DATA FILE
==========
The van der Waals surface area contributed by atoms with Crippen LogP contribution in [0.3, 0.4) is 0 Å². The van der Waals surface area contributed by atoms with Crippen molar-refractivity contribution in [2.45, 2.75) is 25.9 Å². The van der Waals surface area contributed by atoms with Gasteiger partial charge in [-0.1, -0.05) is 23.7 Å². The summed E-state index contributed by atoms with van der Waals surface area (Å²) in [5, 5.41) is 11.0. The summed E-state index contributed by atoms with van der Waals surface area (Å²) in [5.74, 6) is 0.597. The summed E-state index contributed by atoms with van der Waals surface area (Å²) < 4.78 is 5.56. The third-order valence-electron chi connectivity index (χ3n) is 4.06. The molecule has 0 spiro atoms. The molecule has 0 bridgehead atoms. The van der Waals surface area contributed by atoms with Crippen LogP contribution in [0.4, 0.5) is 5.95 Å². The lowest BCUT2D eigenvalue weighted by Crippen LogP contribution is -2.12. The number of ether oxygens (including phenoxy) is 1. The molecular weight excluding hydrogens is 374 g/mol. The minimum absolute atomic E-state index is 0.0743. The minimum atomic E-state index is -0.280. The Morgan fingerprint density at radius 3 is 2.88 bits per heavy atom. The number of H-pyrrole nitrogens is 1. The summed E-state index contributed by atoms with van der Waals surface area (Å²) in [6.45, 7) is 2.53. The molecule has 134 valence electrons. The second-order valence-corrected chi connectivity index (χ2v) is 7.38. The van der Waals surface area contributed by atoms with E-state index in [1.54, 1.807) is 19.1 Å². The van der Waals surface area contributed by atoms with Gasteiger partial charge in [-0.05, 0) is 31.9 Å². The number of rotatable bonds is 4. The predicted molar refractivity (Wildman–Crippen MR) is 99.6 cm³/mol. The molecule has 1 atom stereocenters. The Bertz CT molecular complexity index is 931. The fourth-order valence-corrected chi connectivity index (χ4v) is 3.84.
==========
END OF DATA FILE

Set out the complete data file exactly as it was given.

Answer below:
The van der Waals surface area contributed by atoms with Crippen LogP contribution in [0.3, 0.4) is 0 Å². The van der Waals surface area contributed by atoms with Crippen molar-refractivity contribution in [2.45, 2.75) is 25.9 Å². The van der Waals surface area contributed by atoms with Gasteiger partial charge in [-0.1, -0.05) is 23.7 Å². The summed E-state index contributed by atoms with van der Waals surface area (Å²) in [5, 5.41) is 11.0. The summed E-state index contributed by atoms with van der Waals surface area (Å²) in [5.74, 6) is 0.597. The summed E-state index contributed by atoms with van der Waals surface area (Å²) < 4.78 is 5.56. The third-order valence-electron chi connectivity index (χ3n) is 4.06. The molecule has 0 spiro atoms. The molecule has 0 bridgehead atoms. The van der Waals surface area contributed by atoms with Crippen LogP contribution in [0.4, 0.5) is 5.95 Å². The lowest BCUT2D eigenvalue weighted by Crippen LogP contribution is -2.12. The number of ether oxygens (including phenoxy) is 1. The molecular weight excluding hydrogens is 374 g/mol. The minimum absolute atomic E-state index is 0.0743. The minimum atomic E-state index is -0.280. The Morgan fingerprint density at radius 3 is 2.88 bits per heavy atom. The number of H-pyrrole nitrogens is 1. The summed E-state index contributed by atoms with van der Waals surface area (Å²) in [6.45, 7) is 2.53. The molecule has 134 valence electrons. The second-order valence-corrected chi connectivity index (χ2v) is 7.38. The van der Waals surface area contributed by atoms with E-state index in [1.54, 1.807) is 19.1 Å². The van der Waals surface area contributed by atoms with Gasteiger partial charge in [-0.05, 0) is 31.9 Å². The number of rotatable bonds is 4. The predicted molar refractivity (Wildman–Crippen MR) is 99.6 cm³/mol. The molecule has 1 atom stereocenters. The Bertz CT molecular complexity index is 931. The fourth-order valence-corrected chi connectivity index (χ4v) is 3.84.